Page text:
Kathryn: "Well, what do you mean by kind?"
Michael: "What do you mean, kind?" And this is this-
Kathryn: So he initiates this conversation with me and walks me through this-
Michael: It started-
Kathryn: ... and every time I answer, he says, "Well, what do you mean by that?" And by about the-
Michael: Third or fourth.
Kathryn: ... I don't know, I might've even made it to fifth, I'm not sure.
Michael: Maybe, I don't think so.
Kathryn: But by about the fourth or fifth time he used the word "fuzzy," I was done.
Michael: She started getting more irritated-
Kathryn: I was like, "Seriously? We're supposed to be watching the whales. We're in a hot tub, we're relaxing, and you're drilling me for clarity." So, we drive our clients crazy too.
Michael: All right, we need to move on in this topic so that you all get something out of... I don't think we need to dwell on this story much longer. One of the things that we're going to talk about, because you now have a fully in-depth briefed idea of what fuzzies are, and I think you have a feel for it, and you can relate to it maybe in your own marriage or relationships, is the first thing we want to talk about is marketing. This is how we're going to define marketing. If you go and look at it, marketing is basically summarized as this: You want to create a customer in a market. Go all the way back, back, back in history, and you actually had a village, you had a market in the square, people had their little stalls out. You see them at farmers' markets and things like that. You're in the market where people are looking for certain things, and you create a customer.
Michael: Translate that to today's world, a market usually means a topic or an arena in which goods or services are traded, so you might have the stock market, where they trade stocks, you might have the grocery store market, where there's food and everything else. Any kind of area like that, you can... And it's generically, you can talk about a topic, but the idea and process of creating a customer. There's a lot of things that go into creating a customer. Part of that is you have to have a product or service, so all... That's why all of the marketing [inaudible 00:19:53] has to think about, "Where does the product come from? How is it created? What does it look like? What do I have to sell the product for? And when I sell that product in our pricing, is there enough that covers all of our costs?" Over at TrueCar, you know, you just barely have enough, and they've got to figure out what that looks like.
Michael: So that's our first term, is marketing, and it's as simple as to create a market, or to create a customer in a specific market. The second one is brand. Brand is something we call... We equal brand to reputation. Brand gets used all over the place. It's one of those words that is... You can totally see, after we've defined "fuzzy," that it's a fuzzy term.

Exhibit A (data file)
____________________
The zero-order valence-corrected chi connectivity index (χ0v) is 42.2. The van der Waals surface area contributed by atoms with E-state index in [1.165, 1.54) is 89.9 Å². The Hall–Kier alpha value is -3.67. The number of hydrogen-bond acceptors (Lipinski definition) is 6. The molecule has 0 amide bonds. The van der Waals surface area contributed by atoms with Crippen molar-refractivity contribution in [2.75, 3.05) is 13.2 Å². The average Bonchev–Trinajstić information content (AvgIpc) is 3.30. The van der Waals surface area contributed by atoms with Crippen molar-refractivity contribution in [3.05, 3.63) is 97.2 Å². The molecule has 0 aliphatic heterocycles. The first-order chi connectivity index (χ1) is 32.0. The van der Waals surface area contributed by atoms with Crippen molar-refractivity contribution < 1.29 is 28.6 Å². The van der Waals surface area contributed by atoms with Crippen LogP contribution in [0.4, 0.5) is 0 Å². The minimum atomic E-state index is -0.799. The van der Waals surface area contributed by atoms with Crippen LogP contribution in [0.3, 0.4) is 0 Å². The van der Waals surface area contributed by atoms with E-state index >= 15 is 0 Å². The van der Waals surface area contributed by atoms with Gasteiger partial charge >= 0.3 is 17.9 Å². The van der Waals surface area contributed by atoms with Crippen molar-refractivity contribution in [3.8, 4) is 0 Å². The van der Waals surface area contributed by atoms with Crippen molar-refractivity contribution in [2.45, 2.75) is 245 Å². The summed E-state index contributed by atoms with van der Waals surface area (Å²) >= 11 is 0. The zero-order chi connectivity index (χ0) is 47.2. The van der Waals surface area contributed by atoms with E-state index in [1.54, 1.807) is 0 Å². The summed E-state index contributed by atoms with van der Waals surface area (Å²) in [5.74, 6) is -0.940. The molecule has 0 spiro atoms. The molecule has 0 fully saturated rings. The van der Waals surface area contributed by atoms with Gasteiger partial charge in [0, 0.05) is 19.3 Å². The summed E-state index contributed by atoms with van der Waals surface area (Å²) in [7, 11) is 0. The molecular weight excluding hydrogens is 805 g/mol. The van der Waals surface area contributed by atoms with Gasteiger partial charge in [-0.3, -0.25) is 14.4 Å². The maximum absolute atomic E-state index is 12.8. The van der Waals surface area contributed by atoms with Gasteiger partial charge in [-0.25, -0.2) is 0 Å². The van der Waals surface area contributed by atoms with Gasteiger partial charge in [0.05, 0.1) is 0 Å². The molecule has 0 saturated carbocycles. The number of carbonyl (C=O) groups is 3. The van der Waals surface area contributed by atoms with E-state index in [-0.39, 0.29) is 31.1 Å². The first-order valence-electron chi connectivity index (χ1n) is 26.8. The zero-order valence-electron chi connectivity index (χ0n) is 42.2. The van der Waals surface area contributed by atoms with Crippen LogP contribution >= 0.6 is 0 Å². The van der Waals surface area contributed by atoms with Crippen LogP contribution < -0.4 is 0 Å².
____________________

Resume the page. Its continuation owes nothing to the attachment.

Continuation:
Kathryn: Hugely fuzzy.
Michael: It gets used as an adjective, a noun, a verb, and it... We throw it around, and we have to try and understand what it means based on context. But you can have a conversation, and you hear people talking about brand this and brand that, and brand reputation. Well, brand reputation is a term that gets used in the PR world, but you got to build a strong brand, or you got to do this, or you got to do that. And we just basically back up and say brand is not a bad way, but it used to be brand would think about... People would think about a brand as just your logo, and the way you looked, and that actually comes all the way back from cattle branding, because you took your mark and you branded your cattle, you put your mark on them.
Michael: And that's some of the origins of this concept of branding, but it has splintered in meaning in different ways, and so what we've done is gone back and just said, okay, brand... If you think about brand as reputation, then you can start to really handle the word "brand" way more about your company, and you can translate it. Do you have a positive brand image? Translate: Do you have a positive reputation in the marketplace, or do you have a poor reputation? How do people see you?
Kathryn: It's kind of like if you think about, each one of us has a name, so my name is Kathryn, and depending on what you know about me, my name associated with my brand, my look, who I am, you have a response or a reaction to that, and it can either be one of trust and good will and value, or it could be potentially the opposite if I've done something to damage or hurt you, and if so, I'm quite sorry. But your name, what does it elicit from the audience? That really is your brand. Does it elicit trust, does it elicit respect, does it... What does that elicit? So that's what we mean when we're talking about brand.